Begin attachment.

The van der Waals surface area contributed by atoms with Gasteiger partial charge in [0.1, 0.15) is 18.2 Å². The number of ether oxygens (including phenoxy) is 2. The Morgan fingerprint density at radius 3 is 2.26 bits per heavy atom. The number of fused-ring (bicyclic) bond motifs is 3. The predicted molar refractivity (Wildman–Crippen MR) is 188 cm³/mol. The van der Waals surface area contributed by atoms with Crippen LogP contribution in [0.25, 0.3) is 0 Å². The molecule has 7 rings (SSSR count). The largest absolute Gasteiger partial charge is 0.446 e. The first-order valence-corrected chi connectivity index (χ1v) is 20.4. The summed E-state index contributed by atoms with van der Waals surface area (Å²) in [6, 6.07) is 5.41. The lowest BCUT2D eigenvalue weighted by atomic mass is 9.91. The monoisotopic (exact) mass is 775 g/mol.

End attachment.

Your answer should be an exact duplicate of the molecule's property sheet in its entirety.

The van der Waals surface area contributed by atoms with Gasteiger partial charge in [0.1, 0.15) is 18.2 Å². The number of ether oxygens (including phenoxy) is 2. The Morgan fingerprint density at radius 3 is 2.26 bits per heavy atom. The number of fused-ring (bicyclic) bond motifs is 3. The predicted molar refractivity (Wildman–Crippen MR) is 188 cm³/mol. The van der Waals surface area contributed by atoms with Crippen LogP contribution in [0.25, 0.3) is 0 Å². The molecule has 7 rings (SSSR count). The largest absolute Gasteiger partial charge is 0.446 e. The first-order valence-corrected chi connectivity index (χ1v) is 20.4. The summed E-state index contributed by atoms with van der Waals surface area (Å²) in [6, 6.07) is 5.41. The lowest BCUT2D eigenvalue weighted by atomic mass is 9.91. The monoisotopic (exact) mass is 775 g/mol.